The journey heads towards the Promised Land. Towards Padania, a region invented by the Lega Nord, a political party established in 1989 as a federation of part of Northern Italy’s pro-independence groups, above all in Veneto, Lombardy and Piedmont. The latest version of Padania is summed up in the administrative area of the Northern Macro-region, a new administrative body designed to unite the three regions in question, in so far as they are “areas with common cultural and historical roots”, which represent “Italy’s industrial driving force”, according to party documents.
“Without Padania Lega Nord would not be born, and without Lega Nord Padania wouldn’t have a name.”
The theme common to these two elements is the desire to be independent from the rest of Italy, and achieve fiscal autonomy by means of secession or the introduction of a federalist system that would divide the North, the continental area of the country, from the peninsula that extends down into the Mediterranean.
The project, which culminated symbolically in the Padania Declaration of Independence on 15 September 1996, failed in practical terms: at present when there is neither a State of Padania or a Macroregion of the North. Yet it is only a partial failure, because in years of propaganda and power mongering, on both the central and local levels, the Lega Nord has succeeded in influencing how the area is perceived, insisting on the idea of a north detached from the rest of the country, a richer, more hard-working, more honest north, bled dry by taxes to support the poorer south. The term Padania is now accepted in everyday usage. Without the Lega Nord Padania would not exist, but at the same time without Padania the Lega Nord would never have flourished, albeit with a varying level of success in the elections. It is now the oldest party in the Italian parliament. Its leader and secretary was Umberto Bossi, who became a senator in 1987 with the Lega Lombarda, forerunner of the Lega Nord, and was at the helm of the Lega Nord until the scandals connected to the management of party funds broke. In 2012 he made way for the younger generation, Roberto Maroni followed by Matteo Salvini.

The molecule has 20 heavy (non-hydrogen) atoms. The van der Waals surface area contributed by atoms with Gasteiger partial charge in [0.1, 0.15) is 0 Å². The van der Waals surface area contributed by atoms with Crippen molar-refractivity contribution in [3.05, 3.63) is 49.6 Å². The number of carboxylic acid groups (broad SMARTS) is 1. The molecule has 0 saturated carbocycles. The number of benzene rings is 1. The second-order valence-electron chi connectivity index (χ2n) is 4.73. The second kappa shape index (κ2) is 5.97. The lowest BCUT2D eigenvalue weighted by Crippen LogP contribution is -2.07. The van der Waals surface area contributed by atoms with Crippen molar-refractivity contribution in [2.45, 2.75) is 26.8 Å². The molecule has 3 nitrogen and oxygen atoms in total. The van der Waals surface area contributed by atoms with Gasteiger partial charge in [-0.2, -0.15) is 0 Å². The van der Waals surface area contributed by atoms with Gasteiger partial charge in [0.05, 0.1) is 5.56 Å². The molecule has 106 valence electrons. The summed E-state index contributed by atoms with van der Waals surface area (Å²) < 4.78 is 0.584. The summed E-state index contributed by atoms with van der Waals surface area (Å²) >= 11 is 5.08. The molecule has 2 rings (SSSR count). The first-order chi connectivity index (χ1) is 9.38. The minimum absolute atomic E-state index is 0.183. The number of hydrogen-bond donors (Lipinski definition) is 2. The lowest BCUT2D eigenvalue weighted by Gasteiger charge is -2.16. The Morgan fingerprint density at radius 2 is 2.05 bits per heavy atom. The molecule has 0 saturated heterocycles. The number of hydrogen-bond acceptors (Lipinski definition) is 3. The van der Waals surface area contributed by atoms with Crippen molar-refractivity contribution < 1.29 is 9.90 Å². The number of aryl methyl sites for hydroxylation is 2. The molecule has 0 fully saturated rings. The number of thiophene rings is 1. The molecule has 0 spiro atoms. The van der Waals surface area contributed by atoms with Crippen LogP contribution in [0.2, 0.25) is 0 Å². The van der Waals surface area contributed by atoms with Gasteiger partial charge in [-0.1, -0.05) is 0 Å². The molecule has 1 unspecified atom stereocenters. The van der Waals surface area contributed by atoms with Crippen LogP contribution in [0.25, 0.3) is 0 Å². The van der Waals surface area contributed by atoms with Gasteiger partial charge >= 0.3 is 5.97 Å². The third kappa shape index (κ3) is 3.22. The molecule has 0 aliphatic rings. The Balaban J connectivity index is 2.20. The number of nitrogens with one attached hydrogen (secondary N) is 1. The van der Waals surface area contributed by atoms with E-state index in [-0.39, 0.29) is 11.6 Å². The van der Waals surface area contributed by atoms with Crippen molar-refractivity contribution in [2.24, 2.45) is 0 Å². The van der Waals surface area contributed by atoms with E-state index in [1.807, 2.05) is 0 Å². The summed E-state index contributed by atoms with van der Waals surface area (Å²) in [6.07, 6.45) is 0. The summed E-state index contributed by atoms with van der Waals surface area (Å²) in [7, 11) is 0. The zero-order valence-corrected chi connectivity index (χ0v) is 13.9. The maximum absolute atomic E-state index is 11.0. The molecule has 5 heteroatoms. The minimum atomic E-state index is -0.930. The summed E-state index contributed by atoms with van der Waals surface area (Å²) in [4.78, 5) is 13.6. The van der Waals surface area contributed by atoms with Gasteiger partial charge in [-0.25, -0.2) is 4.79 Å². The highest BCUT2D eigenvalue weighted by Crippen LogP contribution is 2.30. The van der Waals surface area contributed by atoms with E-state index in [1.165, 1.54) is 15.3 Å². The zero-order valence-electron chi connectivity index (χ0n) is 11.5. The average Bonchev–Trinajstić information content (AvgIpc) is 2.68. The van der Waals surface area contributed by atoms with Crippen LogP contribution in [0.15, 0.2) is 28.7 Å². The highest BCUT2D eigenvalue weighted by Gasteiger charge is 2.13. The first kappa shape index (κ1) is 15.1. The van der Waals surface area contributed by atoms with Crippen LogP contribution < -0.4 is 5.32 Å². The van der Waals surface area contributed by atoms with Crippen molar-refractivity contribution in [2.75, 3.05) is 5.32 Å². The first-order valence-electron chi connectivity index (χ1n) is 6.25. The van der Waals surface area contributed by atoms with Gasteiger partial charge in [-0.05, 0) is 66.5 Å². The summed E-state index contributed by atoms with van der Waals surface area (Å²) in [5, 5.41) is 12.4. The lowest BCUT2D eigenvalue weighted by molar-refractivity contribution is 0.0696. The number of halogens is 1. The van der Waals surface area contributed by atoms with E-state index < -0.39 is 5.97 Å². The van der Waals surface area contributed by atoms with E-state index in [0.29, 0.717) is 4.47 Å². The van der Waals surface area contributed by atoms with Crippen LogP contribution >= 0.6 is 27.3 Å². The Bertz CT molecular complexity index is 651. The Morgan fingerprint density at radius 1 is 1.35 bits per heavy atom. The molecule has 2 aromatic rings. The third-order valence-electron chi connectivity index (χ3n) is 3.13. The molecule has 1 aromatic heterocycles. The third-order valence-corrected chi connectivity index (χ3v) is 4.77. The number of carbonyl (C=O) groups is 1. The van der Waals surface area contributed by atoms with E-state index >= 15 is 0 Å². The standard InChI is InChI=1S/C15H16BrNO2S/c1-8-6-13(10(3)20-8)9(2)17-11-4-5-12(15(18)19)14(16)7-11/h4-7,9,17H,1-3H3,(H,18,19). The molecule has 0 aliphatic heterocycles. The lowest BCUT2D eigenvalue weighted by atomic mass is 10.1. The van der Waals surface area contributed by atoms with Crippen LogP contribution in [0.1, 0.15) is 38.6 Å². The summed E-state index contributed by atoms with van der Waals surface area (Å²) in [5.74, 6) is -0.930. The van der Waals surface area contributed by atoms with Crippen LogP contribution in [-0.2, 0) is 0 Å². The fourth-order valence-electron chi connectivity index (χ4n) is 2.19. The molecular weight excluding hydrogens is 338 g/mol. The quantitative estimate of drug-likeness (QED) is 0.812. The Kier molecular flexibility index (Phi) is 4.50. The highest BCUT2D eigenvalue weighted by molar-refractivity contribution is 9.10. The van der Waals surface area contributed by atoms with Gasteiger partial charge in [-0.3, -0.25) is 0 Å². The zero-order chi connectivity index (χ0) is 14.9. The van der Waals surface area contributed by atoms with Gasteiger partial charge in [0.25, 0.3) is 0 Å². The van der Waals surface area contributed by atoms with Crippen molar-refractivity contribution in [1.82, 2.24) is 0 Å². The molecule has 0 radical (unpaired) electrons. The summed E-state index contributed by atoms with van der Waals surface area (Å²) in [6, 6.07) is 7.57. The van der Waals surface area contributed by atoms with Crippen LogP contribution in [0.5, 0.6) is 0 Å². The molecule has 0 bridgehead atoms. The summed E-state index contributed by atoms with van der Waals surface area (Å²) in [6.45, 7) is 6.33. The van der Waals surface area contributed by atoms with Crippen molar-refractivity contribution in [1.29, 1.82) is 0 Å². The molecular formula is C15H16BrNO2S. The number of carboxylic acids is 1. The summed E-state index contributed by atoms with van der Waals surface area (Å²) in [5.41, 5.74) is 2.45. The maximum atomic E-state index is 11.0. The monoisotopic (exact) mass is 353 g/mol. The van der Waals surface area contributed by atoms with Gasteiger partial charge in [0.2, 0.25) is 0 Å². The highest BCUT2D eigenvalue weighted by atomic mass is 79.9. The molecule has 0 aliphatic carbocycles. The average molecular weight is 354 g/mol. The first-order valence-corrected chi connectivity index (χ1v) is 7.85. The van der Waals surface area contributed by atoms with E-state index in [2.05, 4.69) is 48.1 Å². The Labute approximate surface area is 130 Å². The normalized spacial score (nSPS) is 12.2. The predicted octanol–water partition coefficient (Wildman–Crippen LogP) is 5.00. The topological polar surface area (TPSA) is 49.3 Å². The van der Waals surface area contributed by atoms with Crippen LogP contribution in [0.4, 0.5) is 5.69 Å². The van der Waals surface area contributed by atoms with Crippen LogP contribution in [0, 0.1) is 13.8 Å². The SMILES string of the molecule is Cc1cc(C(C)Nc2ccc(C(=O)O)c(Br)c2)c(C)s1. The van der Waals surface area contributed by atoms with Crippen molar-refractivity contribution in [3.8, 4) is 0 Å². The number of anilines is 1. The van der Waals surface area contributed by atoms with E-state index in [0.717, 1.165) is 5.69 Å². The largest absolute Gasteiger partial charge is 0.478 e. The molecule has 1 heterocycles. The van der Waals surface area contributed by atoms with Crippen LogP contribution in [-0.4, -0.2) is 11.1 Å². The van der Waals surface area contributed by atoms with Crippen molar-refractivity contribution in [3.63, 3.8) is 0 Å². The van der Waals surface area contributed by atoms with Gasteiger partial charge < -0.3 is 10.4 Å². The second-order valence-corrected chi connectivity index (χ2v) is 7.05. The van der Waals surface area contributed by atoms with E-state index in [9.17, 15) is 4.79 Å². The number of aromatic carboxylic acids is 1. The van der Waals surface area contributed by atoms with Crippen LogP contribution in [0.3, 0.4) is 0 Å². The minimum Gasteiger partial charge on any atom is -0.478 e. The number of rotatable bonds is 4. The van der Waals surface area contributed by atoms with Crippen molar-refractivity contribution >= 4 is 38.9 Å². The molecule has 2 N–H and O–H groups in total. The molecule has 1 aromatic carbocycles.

The Lega Nord is a sort of political melting pot for all-comers: independentists, secessionists, loyal voters of the Christian Democrats, the party that governed Italy from the end of World War II to the early nineties, left-wing militants disillusioned or left orphans by Europe’s largest Communist Party, Masons and right-wing extremists. It is also a protest vote against the political class and the taxes that are viewed as a form of exploitation, an expression of hatred towards the south of Italy, immigrants, and Islam, and hostility towards Europe and the Euro, with a dash of paganism, Celtic folklore and radical Christianity thrown in for good measure. In power centrally, as a member of three successive government coalitions, it also upholds local interests in the devolved forms of local government, such as the regional, provincial and municipal councils.
Aside from the political fortunes of the Lega Nord, the most original manifestation of this political party lies in its interpretation of public space, a space it wishes to lay claim to by inventing a sort of founding mythology to give a sense of identity to an area which lost sight of its roots after a rapid, unprecedented period of economic growth and urban expansion. The first step was involved identifying a shared ethnic origin for the inhabitants of Padania, and to do so the movement’s ideologues went back to pre-Roman times, when the land between the Alps and the Apennines, crossed by the River Po, were inhabited by the Celts, or Gauls. According to Gilberto Oneto, author of the book “L’invenzione della Padania”, (The Invention of Padania), there is actually a common genetic heritage that bears this out: in their DNA the people of Padania allegedly bear traces of their Celtic origins, and this would prove the existence of a people born and raised in the same context. Of course in this founding myth, the Roman Empire, which began to expand into the area around the Po around 200 B.C., is interpreted as the first instance of oppression from the centre, a phenomenon which made its presence felt again following the unification of Italy in 1861. As well as their Celtic ancestors, the people of Padania also boast close links with the Longobards, a tribe that arrived in the area from northern Europe between the sixth and eighth centuries A.D., establishing a kingdom that succeeded in conquering even southern areas of Italy.